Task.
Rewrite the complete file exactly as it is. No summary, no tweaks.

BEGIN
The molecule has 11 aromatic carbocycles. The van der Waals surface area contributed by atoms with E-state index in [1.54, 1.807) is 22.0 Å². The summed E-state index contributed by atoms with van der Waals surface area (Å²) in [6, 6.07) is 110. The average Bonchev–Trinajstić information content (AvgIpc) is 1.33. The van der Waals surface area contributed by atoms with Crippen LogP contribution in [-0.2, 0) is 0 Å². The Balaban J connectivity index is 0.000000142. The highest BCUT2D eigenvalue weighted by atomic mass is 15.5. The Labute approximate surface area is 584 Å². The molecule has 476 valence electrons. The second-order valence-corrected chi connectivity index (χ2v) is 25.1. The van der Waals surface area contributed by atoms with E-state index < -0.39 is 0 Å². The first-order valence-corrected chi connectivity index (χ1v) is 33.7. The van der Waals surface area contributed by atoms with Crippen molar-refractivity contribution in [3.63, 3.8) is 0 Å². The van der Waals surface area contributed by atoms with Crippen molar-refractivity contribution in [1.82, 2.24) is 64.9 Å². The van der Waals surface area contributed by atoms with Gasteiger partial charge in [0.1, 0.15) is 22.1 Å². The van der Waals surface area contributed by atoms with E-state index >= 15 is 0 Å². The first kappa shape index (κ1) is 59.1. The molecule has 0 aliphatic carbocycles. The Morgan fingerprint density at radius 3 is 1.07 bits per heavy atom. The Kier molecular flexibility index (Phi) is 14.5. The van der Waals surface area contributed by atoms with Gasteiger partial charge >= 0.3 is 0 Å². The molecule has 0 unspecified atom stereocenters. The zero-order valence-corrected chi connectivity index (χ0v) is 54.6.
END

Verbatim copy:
The molecule has 11 aromatic carbocycles. The van der Waals surface area contributed by atoms with E-state index in [1.54, 1.807) is 22.0 Å². The summed E-state index contributed by atoms with van der Waals surface area (Å²) in [6, 6.07) is 110. The average Bonchev–Trinajstić information content (AvgIpc) is 1.33. The van der Waals surface area contributed by atoms with Crippen LogP contribution in [-0.2, 0) is 0 Å². The Balaban J connectivity index is 0.000000142. The highest BCUT2D eigenvalue weighted by atomic mass is 15.5. The Labute approximate surface area is 584 Å². The molecule has 476 valence electrons. The second-order valence-corrected chi connectivity index (χ2v) is 25.1. The van der Waals surface area contributed by atoms with E-state index < -0.39 is 0 Å². The first-order valence-corrected chi connectivity index (χ1v) is 33.7. The van der Waals surface area contributed by atoms with Crippen molar-refractivity contribution in [3.63, 3.8) is 0 Å². The van der Waals surface area contributed by atoms with Crippen molar-refractivity contribution in [1.82, 2.24) is 64.9 Å². The van der Waals surface area contributed by atoms with Gasteiger partial charge in [0.1, 0.15) is 22.1 Å². The van der Waals surface area contributed by atoms with E-state index >= 15 is 0 Å². The first kappa shape index (κ1) is 59.1. The molecule has 0 aliphatic carbocycles. The Morgan fingerprint density at radius 3 is 1.07 bits per heavy atom. The Kier molecular flexibility index (Phi) is 14.5. The van der Waals surface area contributed by atoms with Gasteiger partial charge >= 0.3 is 0 Å². The molecule has 0 unspecified atom stereocenters. The zero-order valence-corrected chi connectivity index (χ0v) is 54.6.